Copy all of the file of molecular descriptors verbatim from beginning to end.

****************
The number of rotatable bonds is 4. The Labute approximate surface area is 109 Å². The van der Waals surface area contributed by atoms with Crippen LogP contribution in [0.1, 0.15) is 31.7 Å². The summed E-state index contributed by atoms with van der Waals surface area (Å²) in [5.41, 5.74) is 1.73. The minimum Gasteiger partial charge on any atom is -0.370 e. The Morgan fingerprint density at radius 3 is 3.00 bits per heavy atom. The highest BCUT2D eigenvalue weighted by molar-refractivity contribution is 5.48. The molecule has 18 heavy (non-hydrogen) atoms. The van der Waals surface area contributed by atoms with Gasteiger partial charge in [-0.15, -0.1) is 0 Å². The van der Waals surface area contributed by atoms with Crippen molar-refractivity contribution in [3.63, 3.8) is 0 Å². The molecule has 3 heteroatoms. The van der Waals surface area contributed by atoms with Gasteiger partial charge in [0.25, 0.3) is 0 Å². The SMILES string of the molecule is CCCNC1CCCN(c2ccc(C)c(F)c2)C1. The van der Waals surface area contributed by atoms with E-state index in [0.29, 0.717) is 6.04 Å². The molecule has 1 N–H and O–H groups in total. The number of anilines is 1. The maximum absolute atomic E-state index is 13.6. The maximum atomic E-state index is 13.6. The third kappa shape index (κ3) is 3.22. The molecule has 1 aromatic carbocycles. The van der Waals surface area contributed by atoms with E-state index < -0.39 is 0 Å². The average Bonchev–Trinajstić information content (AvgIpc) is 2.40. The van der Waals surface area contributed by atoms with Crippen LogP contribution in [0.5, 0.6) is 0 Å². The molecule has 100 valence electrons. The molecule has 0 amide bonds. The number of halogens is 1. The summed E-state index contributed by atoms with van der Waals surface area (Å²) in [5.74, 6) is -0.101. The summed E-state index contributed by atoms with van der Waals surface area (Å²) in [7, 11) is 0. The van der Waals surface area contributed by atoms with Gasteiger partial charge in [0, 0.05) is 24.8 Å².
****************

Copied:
The number of rotatable bonds is 4. The Labute approximate surface area is 109 Å². The van der Waals surface area contributed by atoms with Crippen LogP contribution in [0.1, 0.15) is 31.7 Å². The summed E-state index contributed by atoms with van der Waals surface area (Å²) in [5.41, 5.74) is 1.73. The minimum Gasteiger partial charge on any atom is -0.370 e. The Morgan fingerprint density at radius 3 is 3.00 bits per heavy atom. The highest BCUT2D eigenvalue weighted by molar-refractivity contribution is 5.48. The molecule has 18 heavy (non-hydrogen) atoms. The van der Waals surface area contributed by atoms with Gasteiger partial charge in [-0.15, -0.1) is 0 Å². The van der Waals surface area contributed by atoms with Crippen molar-refractivity contribution in [3.63, 3.8) is 0 Å². The molecule has 3 heteroatoms. The van der Waals surface area contributed by atoms with Gasteiger partial charge in [0.25, 0.3) is 0 Å². The SMILES string of the molecule is CCCNC1CCCN(c2ccc(C)c(F)c2)C1. The van der Waals surface area contributed by atoms with E-state index in [0.29, 0.717) is 6.04 Å². The molecule has 1 N–H and O–H groups in total. The number of anilines is 1. The maximum absolute atomic E-state index is 13.6. The maximum atomic E-state index is 13.6. The third kappa shape index (κ3) is 3.22. The molecule has 1 aromatic carbocycles. The van der Waals surface area contributed by atoms with E-state index < -0.39 is 0 Å². The average Bonchev–Trinajstić information content (AvgIpc) is 2.40. The van der Waals surface area contributed by atoms with Crippen LogP contribution in [0.5, 0.6) is 0 Å². The molecule has 100 valence electrons. The molecule has 0 amide bonds. The number of halogens is 1. The summed E-state index contributed by atoms with van der Waals surface area (Å²) in [5.74, 6) is -0.101. The summed E-state index contributed by atoms with van der Waals surface area (Å²) in [7, 11) is 0. The van der Waals surface area contributed by atoms with Gasteiger partial charge in [0, 0.05) is 24.8 Å².